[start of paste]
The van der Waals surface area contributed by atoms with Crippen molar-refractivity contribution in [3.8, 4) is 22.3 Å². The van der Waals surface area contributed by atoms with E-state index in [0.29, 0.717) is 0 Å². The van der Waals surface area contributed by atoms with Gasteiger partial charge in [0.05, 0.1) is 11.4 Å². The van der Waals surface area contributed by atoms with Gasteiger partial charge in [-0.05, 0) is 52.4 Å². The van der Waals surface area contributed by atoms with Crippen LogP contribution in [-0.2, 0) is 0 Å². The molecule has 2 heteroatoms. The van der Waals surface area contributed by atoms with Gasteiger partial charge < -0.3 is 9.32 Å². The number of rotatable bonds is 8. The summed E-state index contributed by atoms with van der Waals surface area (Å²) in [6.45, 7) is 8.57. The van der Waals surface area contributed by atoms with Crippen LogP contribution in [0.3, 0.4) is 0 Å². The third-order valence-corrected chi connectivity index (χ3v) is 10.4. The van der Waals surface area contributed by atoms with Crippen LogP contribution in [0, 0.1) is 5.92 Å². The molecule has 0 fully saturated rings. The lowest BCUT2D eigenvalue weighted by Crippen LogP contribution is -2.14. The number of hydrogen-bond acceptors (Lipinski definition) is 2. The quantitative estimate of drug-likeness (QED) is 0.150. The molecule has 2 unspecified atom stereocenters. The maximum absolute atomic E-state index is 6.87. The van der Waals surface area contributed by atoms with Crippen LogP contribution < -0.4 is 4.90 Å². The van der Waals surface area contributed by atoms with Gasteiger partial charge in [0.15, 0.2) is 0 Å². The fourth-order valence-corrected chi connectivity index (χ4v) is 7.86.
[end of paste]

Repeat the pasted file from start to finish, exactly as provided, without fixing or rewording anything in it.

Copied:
The van der Waals surface area contributed by atoms with Crippen molar-refractivity contribution in [3.8, 4) is 22.3 Å². The van der Waals surface area contributed by atoms with E-state index in [0.29, 0.717) is 0 Å². The van der Waals surface area contributed by atoms with Gasteiger partial charge in [0.05, 0.1) is 11.4 Å². The van der Waals surface area contributed by atoms with Gasteiger partial charge in [-0.05, 0) is 52.4 Å². The van der Waals surface area contributed by atoms with Crippen LogP contribution in [-0.2, 0) is 0 Å². The molecule has 2 heteroatoms. The van der Waals surface area contributed by atoms with Gasteiger partial charge < -0.3 is 9.32 Å². The number of rotatable bonds is 8. The summed E-state index contributed by atoms with van der Waals surface area (Å²) in [6.45, 7) is 8.57. The van der Waals surface area contributed by atoms with Crippen LogP contribution in [0.3, 0.4) is 0 Å². The third-order valence-corrected chi connectivity index (χ3v) is 10.4. The van der Waals surface area contributed by atoms with Crippen LogP contribution in [0, 0.1) is 5.92 Å². The molecule has 0 fully saturated rings. The lowest BCUT2D eigenvalue weighted by Crippen LogP contribution is -2.14. The number of hydrogen-bond acceptors (Lipinski definition) is 2. The quantitative estimate of drug-likeness (QED) is 0.150. The molecule has 2 unspecified atom stereocenters. The maximum absolute atomic E-state index is 6.87. The van der Waals surface area contributed by atoms with Crippen LogP contribution < -0.4 is 4.90 Å². The van der Waals surface area contributed by atoms with Gasteiger partial charge in [0.15, 0.2) is 0 Å². The fourth-order valence-corrected chi connectivity index (χ4v) is 7.86.